|Region or state||East Asia and Southeast Asia|
|Main ingredients||Beef, beef broth, vegetables, Chinese noodles|
|Beef noodle soup|
|Literal meaning||Beef noodles|
Beef noodle soup is a noodle soup made of stewed or braised beef, beef broth, vegetables and noodles. It exists in various forms throughout East and Southeast Asia.
One of the oldest beef noodle soups is the Lanzhou lamian (蘭州拉麵) or Lanzhou beef noodle soup which was created by the Hui people of northwest China during the Tang dynasty. There are numerous beef noodle soups available in China with a higher variety in the west than the east.
Another common varietal is the red-braised beef noodle soup (紅燒牛肉麵) from Taiwan, which was first created by Sichuanese Kuomintang veterans; it is commonly known as Taiwanese beef noodle soup in English.
Other beef noodle soup varietals include Pho from Vietnam.
Main article: Lanzhou beef noodle soup
The Lanzhou beef noodle soup is the version most commonly seen in mainland China, and is a Chinese Muslim style of beef noodle, also known as clear-broth or consommé-stewed beef noodle (清燉牛肉麵). It often uses halal (or qingzhen) meat and contains no soy sauce, resulting in a lighter taste that may be flavoured by salt and herbs. Local lore attributes its creation with a Hui Chinese man from Lanzhou named Ma Baozi. In Lanzhou, capital of Gansu, Lanzhou Beef Lamian (兰州牛肉拉面) is usually served with clear soup and one hand-pulled lamian noodle per bowl. In halal restaurants, only quality local beef from the Southern Yellow cattle (Chinese: 黃牛; lit. 'yellow cattle') prepared by the local halal butcher is used for the beef noodle. Chinese radish and the specially cooked spicy oil are also indispensable partners to Lanzhou beef noodles. These ingredients are known as "One Clear, Two White, Three Red, Four Green, Five Yellow" (Chinese: 一清、二白、三红、四绿、五黄; pinyin: Yī qīng, èr bái, sān hóng, sì lǜ, wǔ huáng), referring to clear soup, white radish, red chili oil, green leek and yellow noodles respectively. In overseas Chinese communities in North America, this food can be found in Chinese restaurants. In Mainland China, a large bowl of it is often taken as a whole meal with or without any side dish.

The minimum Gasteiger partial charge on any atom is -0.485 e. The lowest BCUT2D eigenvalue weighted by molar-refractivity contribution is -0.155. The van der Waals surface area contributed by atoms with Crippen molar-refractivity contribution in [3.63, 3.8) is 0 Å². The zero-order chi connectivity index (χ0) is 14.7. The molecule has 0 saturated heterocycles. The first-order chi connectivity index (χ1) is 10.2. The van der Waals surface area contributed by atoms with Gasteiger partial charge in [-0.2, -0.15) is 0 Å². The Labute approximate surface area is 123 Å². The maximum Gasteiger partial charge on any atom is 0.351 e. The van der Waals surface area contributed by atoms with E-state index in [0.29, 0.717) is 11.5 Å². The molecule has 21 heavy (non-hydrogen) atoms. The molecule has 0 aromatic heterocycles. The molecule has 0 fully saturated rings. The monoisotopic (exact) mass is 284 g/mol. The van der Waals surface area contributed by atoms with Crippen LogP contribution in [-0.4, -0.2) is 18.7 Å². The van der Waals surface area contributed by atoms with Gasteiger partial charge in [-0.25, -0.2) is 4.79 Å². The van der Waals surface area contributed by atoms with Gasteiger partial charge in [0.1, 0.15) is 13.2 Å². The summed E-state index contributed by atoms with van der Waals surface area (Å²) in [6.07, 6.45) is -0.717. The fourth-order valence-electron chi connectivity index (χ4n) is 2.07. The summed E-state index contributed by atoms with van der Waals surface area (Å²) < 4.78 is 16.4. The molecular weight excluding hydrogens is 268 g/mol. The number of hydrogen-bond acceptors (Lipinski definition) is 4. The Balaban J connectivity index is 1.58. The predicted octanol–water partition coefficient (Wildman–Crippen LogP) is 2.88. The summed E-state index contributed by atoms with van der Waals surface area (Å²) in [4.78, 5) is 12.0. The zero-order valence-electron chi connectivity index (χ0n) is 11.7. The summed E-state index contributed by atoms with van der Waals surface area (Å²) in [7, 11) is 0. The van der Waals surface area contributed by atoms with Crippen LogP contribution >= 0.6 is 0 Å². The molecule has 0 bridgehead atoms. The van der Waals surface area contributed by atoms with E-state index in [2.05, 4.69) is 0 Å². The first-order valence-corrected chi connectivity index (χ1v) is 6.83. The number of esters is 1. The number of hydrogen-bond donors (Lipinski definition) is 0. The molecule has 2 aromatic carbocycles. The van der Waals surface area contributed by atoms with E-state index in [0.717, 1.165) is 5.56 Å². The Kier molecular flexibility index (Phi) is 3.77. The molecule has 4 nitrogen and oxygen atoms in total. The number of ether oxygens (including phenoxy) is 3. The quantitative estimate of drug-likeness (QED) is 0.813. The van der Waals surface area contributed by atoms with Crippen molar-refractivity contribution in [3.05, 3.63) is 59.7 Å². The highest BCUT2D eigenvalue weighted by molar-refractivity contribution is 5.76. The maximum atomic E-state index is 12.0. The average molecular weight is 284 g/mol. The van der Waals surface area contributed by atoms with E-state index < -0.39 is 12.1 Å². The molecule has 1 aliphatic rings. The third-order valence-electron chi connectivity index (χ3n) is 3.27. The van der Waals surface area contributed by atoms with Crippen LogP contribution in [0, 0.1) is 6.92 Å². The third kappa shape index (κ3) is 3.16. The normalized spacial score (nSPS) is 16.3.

Lanzhou Beef Noodle, with clear soup and hand-pulled noodles
Lanzhou-style beef noodle soup with chili oil
Main article: Taiwanese beef noodle soup
Taiwanese beef noodle soup is a noodle soup dish originating from Taiwan. It is sometimes referred to as "Sichuan Beef Noodle Soup" (四川牛肉麵), especially in Taiwan. Although this usage can create confusion as Sichuan has its own versions of beef noodle soups which may be sold at Sichuanese restaurants under the same name. The beef is often stewed with the broth and simmered, sometimes for hours. Chefs also let the stock simmer for long periods with bone marrow; some vendors can cook the beef stock for over 24 hours. In Taiwan, beef noodle vendors may also have optional, often cold side dishes, such as braised dried tofu, seaweed or pork intestine. Beef noodles are often served with suan cai (Chinese sauerkraut) on top, green onion and sometimes other vegetables in the soup as well.
In Thailand, kuaitiao nuea pueay is a similar dish of braised beef served with rice noodles.
In Vietnam, Bò Kho is a beef stew sometimes served with noodles (or bread as an alternative). Pho is also a Vietnamese noodle soup that contains broth, rice noodles called bánh phở, herbs and meat, primarily made with either beef (phở bò) or chicken (phở gà). In Philippines, Beef Mami is very popular and can also be combined with Pares.
Yaka mein is a type of beef noodle soup commonly found in Chinese restaurants in New Orleans. It consists of stewed beef, spaghetti noodles, hard-boiled egg and chopped green onions, with Cajun seasoning, chili powder or Old Bay-brand seasoning.
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